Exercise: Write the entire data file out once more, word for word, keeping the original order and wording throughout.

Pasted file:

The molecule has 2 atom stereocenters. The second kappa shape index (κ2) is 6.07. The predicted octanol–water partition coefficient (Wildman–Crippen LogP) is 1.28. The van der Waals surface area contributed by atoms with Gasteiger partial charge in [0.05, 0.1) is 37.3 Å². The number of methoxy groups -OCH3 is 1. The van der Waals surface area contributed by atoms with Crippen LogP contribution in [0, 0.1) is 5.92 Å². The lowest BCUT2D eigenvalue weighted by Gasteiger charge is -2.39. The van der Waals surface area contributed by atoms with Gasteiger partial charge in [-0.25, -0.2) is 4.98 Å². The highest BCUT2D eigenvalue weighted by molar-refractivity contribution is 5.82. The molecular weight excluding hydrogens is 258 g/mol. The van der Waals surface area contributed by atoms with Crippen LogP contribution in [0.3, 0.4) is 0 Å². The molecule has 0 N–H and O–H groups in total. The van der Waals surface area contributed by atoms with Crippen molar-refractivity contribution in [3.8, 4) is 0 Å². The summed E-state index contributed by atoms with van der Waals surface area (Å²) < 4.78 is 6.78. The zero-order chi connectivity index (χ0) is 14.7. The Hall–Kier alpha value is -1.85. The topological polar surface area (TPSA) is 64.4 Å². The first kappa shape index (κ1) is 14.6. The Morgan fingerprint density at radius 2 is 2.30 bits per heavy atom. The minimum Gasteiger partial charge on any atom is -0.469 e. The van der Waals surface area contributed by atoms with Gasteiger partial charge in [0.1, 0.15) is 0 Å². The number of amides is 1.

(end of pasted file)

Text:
The molecule has 2 atom stereocenters. The second kappa shape index (κ2) is 6.07. The predicted octanol–water partition coefficient (Wildman–Crippen LogP) is 1.28. The van der Waals surface area contributed by atoms with Gasteiger partial charge in [0.05, 0.1) is 37.3 Å². The number of methoxy groups -OCH3 is 1. The van der Waals surface area contributed by atoms with Crippen LogP contribution in [0, 0.1) is 5.92 Å². The lowest BCUT2D eigenvalue weighted by Gasteiger charge is -2.39. The van der Waals surface area contributed by atoms with Gasteiger partial charge in [-0.25, -0.2) is 4.98 Å². The highest BCUT2D eigenvalue weighted by molar-refractivity contribution is 5.82. The molecular weight excluding hydrogens is 258 g/mol. The van der Waals surface area contributed by atoms with Crippen LogP contribution in [0.3, 0.4) is 0 Å². The molecule has 0 N–H and O–H groups in total. The van der Waals surface area contributed by atoms with Crippen molar-refractivity contribution in [3.8, 4) is 0 Å². The summed E-state index contributed by atoms with van der Waals surface area (Å²) < 4.78 is 6.78. The zero-order chi connectivity index (χ0) is 14.7. The Hall–Kier alpha value is -1.85. The topological polar surface area (TPSA) is 64.4 Å². The first kappa shape index (κ1) is 14.6. The Morgan fingerprint density at radius 2 is 2.30 bits per heavy atom. The minimum Gasteiger partial charge on any atom is -0.469 e. The van der Waals surface area contributed by atoms with Gasteiger partial charge in [0.1, 0.15) is 0 Å². The number of amides is 1.